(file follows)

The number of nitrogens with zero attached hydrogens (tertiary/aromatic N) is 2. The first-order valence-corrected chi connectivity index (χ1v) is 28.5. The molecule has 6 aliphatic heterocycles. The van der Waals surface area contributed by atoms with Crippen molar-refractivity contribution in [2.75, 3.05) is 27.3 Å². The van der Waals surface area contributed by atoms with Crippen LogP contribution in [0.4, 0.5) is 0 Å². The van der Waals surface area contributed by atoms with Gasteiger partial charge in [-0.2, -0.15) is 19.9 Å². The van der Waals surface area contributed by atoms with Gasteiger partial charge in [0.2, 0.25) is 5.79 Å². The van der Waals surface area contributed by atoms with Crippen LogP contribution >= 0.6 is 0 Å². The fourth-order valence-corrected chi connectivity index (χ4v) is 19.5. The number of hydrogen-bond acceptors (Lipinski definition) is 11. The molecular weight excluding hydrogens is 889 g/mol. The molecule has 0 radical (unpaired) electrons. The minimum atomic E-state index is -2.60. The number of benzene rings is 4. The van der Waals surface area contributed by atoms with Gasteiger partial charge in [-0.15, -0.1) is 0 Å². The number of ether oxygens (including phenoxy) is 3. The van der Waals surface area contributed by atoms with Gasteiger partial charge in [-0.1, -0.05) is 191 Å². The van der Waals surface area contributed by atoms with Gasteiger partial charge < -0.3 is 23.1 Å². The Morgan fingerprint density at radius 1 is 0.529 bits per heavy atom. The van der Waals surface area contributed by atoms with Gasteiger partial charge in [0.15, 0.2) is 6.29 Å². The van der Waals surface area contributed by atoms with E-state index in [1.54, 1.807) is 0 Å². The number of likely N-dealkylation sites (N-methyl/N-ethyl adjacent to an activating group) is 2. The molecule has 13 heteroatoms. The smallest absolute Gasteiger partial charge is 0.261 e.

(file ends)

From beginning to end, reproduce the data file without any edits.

The number of nitrogens with zero attached hydrogens (tertiary/aromatic N) is 2. The first-order valence-corrected chi connectivity index (χ1v) is 28.5. The molecule has 6 aliphatic heterocycles. The van der Waals surface area contributed by atoms with Crippen molar-refractivity contribution in [2.75, 3.05) is 27.3 Å². The van der Waals surface area contributed by atoms with Crippen LogP contribution in [0.4, 0.5) is 0 Å². The van der Waals surface area contributed by atoms with Gasteiger partial charge in [-0.2, -0.15) is 19.9 Å². The van der Waals surface area contributed by atoms with Gasteiger partial charge in [0.2, 0.25) is 5.79 Å². The van der Waals surface area contributed by atoms with Crippen LogP contribution >= 0.6 is 0 Å². The fourth-order valence-corrected chi connectivity index (χ4v) is 19.5. The number of hydrogen-bond acceptors (Lipinski definition) is 11. The molecular weight excluding hydrogens is 889 g/mol. The molecule has 0 radical (unpaired) electrons. The minimum atomic E-state index is -2.60. The number of benzene rings is 4. The van der Waals surface area contributed by atoms with Gasteiger partial charge in [-0.15, -0.1) is 0 Å². The number of ether oxygens (including phenoxy) is 3. The van der Waals surface area contributed by atoms with Gasteiger partial charge in [-0.1, -0.05) is 191 Å². The van der Waals surface area contributed by atoms with Gasteiger partial charge < -0.3 is 23.1 Å². The Morgan fingerprint density at radius 1 is 0.529 bits per heavy atom. The van der Waals surface area contributed by atoms with Gasteiger partial charge in [0.15, 0.2) is 6.29 Å². The van der Waals surface area contributed by atoms with E-state index in [1.54, 1.807) is 0 Å². The number of likely N-dealkylation sites (N-methyl/N-ethyl adjacent to an activating group) is 2. The molecule has 13 heteroatoms. The smallest absolute Gasteiger partial charge is 0.261 e.